Provincial government of Khyber Pakhtunkhwa (KPK) had promised to provide basic facilities to all the government-run schools throughout the province by the end of 2017. Basic facilities included clean drinking water, toilets, electricity and boundary wall.
After general election in 2013, Pakistan Tehreek Insaf (PTI) came to power in KP. Situation of education, at that time, was very pathetic as previous governments had been not much attentive towards this sector.
Along with lack of teaching/non-teaching staff, ghost teachers and ghost schools in the province, lack of basic facilities was another grave problem the operational schools faced. There were thousands of schools in the province which faced lack of water, toilet, electricity and boundary walls.
According to documents of Elementary and Secondary Education Department (ESED), in 2013, more than 37 percent schools were without safe drinking water, 29 percent lacked bathroom, 51 percent schools were without electricity, 34 percent without proper boundary walls.
Lack of basic facilities in schools, according to educationists, is one of the major reasons students’ dropout. Most of parents won’t send their children to schools after primary level (especially in case of females) if the school lacks facilities like toilet and boundary wall.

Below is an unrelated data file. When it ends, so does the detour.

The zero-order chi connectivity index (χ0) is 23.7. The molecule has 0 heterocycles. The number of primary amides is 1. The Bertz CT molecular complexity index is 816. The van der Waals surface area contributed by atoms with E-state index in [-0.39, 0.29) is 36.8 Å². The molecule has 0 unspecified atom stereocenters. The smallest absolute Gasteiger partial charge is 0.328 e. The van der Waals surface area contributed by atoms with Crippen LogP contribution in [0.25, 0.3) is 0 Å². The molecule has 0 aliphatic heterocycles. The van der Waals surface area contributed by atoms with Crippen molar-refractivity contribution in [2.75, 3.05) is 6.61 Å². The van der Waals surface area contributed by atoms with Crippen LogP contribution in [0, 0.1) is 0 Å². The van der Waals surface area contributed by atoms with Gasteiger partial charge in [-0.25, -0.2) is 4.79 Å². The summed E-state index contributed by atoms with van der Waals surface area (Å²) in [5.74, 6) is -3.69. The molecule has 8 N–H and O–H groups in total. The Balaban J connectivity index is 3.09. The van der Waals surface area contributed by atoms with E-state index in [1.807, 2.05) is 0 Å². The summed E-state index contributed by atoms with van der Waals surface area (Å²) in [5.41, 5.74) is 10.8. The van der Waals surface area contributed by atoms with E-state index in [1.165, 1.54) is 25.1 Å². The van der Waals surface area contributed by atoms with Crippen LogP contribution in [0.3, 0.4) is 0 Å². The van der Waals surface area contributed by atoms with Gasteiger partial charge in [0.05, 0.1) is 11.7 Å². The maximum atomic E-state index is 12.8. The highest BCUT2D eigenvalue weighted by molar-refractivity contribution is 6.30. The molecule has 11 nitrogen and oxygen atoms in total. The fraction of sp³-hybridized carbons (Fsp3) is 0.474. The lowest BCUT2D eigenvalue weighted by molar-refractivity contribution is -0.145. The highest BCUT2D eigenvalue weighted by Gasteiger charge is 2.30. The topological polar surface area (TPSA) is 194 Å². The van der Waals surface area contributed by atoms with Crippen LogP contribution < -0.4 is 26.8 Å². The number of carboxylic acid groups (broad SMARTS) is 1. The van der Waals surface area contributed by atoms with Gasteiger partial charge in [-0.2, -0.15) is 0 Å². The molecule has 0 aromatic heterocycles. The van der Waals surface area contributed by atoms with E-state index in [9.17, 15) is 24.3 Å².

PTI, for that matter, soon after taking power, claimed to have declared education emergency to bring ‘revolutionary improvement’ in education sector. It claimed the education sector as one of its top priorities, along with health and other sectors, to be focused on.
After the taking the position, the provincial government claimed to initiate work on war footings to tackle with the critical situation of the education sector.
The Government claimed that it would provide the much-needed basic facilities to primary, high and higher secondary schools throughout the province by the end of 2017 – before the start of the election year.
Education Minister Atif Khan, while presiding the official meetings time and again and in media talks, had claiming that government would be able to resolve the issue of basic facilities by the end of 2017.
Documents available with Truth Tracker by ESED shows that there has been a noticeable improvement in the provision of basic facilities in schools since 2013, the promise of provision of all basic facilities to all the schools by the end of 2017, however could not be fulfilled.
Recent report released by Independent Monitoring Unit (IMU) in November 2017 indicates that 16 percent of schools in the province are still without clean drinking water, five percent lack toilets, 23 percent are without power while five percent are without boundary walls. Kohistan in this regard is most ill-fated as it is lying at the bottom of the list. A little up in the list are Torghar, Dir Bala and Shangla.
One of the first things government had to do to tackle with the ramshackled education sector in the province, was to allocate a substantial budget so as to reflect its promise of education on the top of its priorities list.
The provincial government thus in its first budget of 2013-14 allocated Rs 84.629 billion for education sector. In budget 2012-13, the allocated amount for the same sector was 63.688 billion by its predecessor ANP-led government.